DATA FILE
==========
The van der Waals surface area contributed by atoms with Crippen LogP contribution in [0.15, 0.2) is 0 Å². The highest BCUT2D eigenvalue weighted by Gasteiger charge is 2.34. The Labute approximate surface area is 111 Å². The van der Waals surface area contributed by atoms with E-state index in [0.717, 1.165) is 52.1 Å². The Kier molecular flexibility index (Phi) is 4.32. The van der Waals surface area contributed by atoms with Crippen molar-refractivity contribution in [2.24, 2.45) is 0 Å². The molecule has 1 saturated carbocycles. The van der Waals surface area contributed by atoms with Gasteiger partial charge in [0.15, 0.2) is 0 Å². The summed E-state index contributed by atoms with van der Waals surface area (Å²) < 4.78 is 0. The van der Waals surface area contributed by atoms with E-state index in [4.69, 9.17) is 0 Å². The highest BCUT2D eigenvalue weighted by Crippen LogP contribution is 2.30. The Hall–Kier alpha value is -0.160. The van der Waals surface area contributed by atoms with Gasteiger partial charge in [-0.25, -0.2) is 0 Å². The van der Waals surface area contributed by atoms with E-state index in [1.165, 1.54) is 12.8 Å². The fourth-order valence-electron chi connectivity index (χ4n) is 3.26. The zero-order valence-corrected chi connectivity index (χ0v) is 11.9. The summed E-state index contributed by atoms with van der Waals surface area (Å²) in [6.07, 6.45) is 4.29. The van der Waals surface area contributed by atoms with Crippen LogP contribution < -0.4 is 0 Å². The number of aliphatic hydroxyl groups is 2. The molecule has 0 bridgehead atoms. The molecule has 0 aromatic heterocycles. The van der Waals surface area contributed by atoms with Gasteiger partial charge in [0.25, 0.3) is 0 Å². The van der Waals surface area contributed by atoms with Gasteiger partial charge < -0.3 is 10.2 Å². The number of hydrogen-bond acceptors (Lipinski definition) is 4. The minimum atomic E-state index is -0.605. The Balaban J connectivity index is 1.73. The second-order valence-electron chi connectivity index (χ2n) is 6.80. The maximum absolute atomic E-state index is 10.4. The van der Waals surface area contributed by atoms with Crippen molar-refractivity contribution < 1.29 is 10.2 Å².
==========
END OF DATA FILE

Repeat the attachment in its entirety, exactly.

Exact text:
The van der Waals surface area contributed by atoms with Crippen LogP contribution in [0.15, 0.2) is 0 Å². The highest BCUT2D eigenvalue weighted by Gasteiger charge is 2.34. The Labute approximate surface area is 111 Å². The van der Waals surface area contributed by atoms with E-state index in [0.717, 1.165) is 52.1 Å². The Kier molecular flexibility index (Phi) is 4.32. The van der Waals surface area contributed by atoms with Crippen molar-refractivity contribution in [2.24, 2.45) is 0 Å². The molecule has 1 saturated carbocycles. The van der Waals surface area contributed by atoms with Gasteiger partial charge in [0.15, 0.2) is 0 Å². The summed E-state index contributed by atoms with van der Waals surface area (Å²) < 4.78 is 0. The van der Waals surface area contributed by atoms with E-state index in [4.69, 9.17) is 0 Å². The highest BCUT2D eigenvalue weighted by Crippen LogP contribution is 2.30. The Hall–Kier alpha value is -0.160. The van der Waals surface area contributed by atoms with Gasteiger partial charge in [-0.25, -0.2) is 0 Å². The van der Waals surface area contributed by atoms with E-state index in [1.165, 1.54) is 12.8 Å². The fourth-order valence-electron chi connectivity index (χ4n) is 3.26. The zero-order valence-corrected chi connectivity index (χ0v) is 11.9. The summed E-state index contributed by atoms with van der Waals surface area (Å²) in [6.07, 6.45) is 4.29. The van der Waals surface area contributed by atoms with Crippen LogP contribution < -0.4 is 0 Å². The number of aliphatic hydroxyl groups is 2. The molecule has 0 bridgehead atoms. The molecule has 0 aromatic heterocycles. The van der Waals surface area contributed by atoms with Gasteiger partial charge in [0.25, 0.3) is 0 Å². The van der Waals surface area contributed by atoms with Gasteiger partial charge < -0.3 is 10.2 Å². The number of hydrogen-bond acceptors (Lipinski definition) is 4. The minimum atomic E-state index is -0.605. The Balaban J connectivity index is 1.73. The second-order valence-electron chi connectivity index (χ2n) is 6.80. The maximum absolute atomic E-state index is 10.4. The van der Waals surface area contributed by atoms with Crippen molar-refractivity contribution < 1.29 is 10.2 Å².